Lorenz Hart

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Lorenz Hart

Lorenz Milton Hart (May 2, 1895 – November 22, 1943) was the lyricist half of the Broadway songwriting team Rodgers and Hart. Some of his more famous lyrics include “Blue Moon,” “Mountain Greenery,” “The Lady Is a Tramp,” “Manhattan,” “Where or When,” “Bewitched, Bothered, and Bewildered,” “Falling in Love with Love,” “My Funny Valentine,” “I Could Write a Book”, “This Can’t Be Love”, “With a Song in My Heart”, “It Never Entered My Mind”, and “Isn’t It Romantic?”.

Life and Career

Hart was born in Harlem, the elder of two sons, to Jewish immigrant parents, Max M. and Frieda (Isenberg) Hart, of German background. His father, a business promoter, sent Hart and his brother to private schools. (His brother, Teddy Hart, also went into theatre and became a musical comedy star. Teddy Hart’s wife, Dorothy Hart, wrote a biography of Lorenz Hart.)[1]

Hart received his early education from Columbia Grammar School and then attended Columbia University School of Journalism for two years.[1][2] A friend introduced him to Richard Rodgers, and the two joined forces to write songs for a series of amateur and student productions.[1]

By 1918, Hart was working for the Shubert brothers, partners in theatre, translating German plays into English.[1] In 1919, his and Rodgers’ song “Any Old Place With You” was included in the Broadway musical comedy A Lonely Romeo. In 1920, six of their songs were used in the musical comedy Poor Little Ritz Girl, which also had music by Sigmund Romberg. They were hired to write the score for the 1925 Theatre Guild production The Garrick Gaieties, the success of which brought them acclaim.

Rodgers and Hart subsequently wrote the music and lyrics for 26 Broadway musicals during a more-than-20-year partnership that ended shortly before Hart’s early death. Their “big four” were Babes in Arms, The Boys From Syracuse, Pal Joey, and On Your Toes. The Rodgers and Hart songs have been described as intimate and destined for long lives outside the theatre.[3] Many of their songs are standard repertoire for singers and jazz instrumentalists. Notable singers who have performed and recorded their songs have included Frank Sinatra, Doris Day, Billie Holiday, Ella Fitzgerald, Blossom Dearie, and Carly Simon.[3] Hart has been called “the expressive bard of the urban generation which matured during the interwar years.”.[1] But the “encomiums suggest(ing) that Larry Hart was a poet”[4] caused his friend and fellow writer Henry Myers to state otherwise. “Larry in particular was primarily a showman. If you can manage to examine his songs technically, and for the moment elude their spell, you will see that they are all meant to be acted, that they are part of a play. Larry was a playwright.”[4]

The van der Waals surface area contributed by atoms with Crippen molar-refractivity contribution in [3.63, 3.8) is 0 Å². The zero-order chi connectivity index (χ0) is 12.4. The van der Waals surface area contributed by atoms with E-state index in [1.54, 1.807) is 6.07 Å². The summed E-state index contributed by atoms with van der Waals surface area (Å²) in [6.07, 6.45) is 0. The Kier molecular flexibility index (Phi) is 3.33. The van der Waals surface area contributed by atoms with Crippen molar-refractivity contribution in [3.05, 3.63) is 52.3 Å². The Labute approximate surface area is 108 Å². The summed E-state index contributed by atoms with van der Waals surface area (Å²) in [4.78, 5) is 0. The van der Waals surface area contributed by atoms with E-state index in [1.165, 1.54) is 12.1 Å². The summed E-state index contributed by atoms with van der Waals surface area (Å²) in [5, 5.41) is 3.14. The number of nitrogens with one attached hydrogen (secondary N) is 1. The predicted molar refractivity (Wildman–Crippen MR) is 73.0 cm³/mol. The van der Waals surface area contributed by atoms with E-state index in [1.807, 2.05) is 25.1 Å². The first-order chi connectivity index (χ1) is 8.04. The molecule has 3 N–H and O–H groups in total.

Rodgers and Hart wrote music and lyrics for several films, including Love Me Tonight (1932), The Phantom President (1932), Hallelujah, I’m a Bum (1933), and Mississippi (1935).[2] With their successes, during the Great Depression Hart was earning $60,000 annually, and he became a magnet for many people. He gave numerous large parties. Beginning in 1938, he travelled more often and suffered from his drinking.[5] Nevertheless, Rodgers and Hart continued working together through mid-1942, with their final new musical being 1942’s By Jupiter. Rodgers then teamed with new partner Oscar Hammerstein II for the 1943 musical Oklahoma!.

Hart, meanwhile, was much affected by his mother’s death in late April 1943. Regrouping somewhat, Rodgers and Hart teamed a final time in the fall of 1943 for a revival of A Connecticut Yankee. One new number, “To Keep My Love Alive”, was written for this reworked version of the play; it would prove to be Hart’s last lyric. Hart had taken off the night of the opening and was gone for two days. He was found ill in a hotel room and taken to the hospital, but died within a few

After Hart’s death, Rodgers continued his collaboration with Oscar Hammerstein II. Theirs was a long and successful collaboration, one which made them one of the most successful composing teams of the 20th century.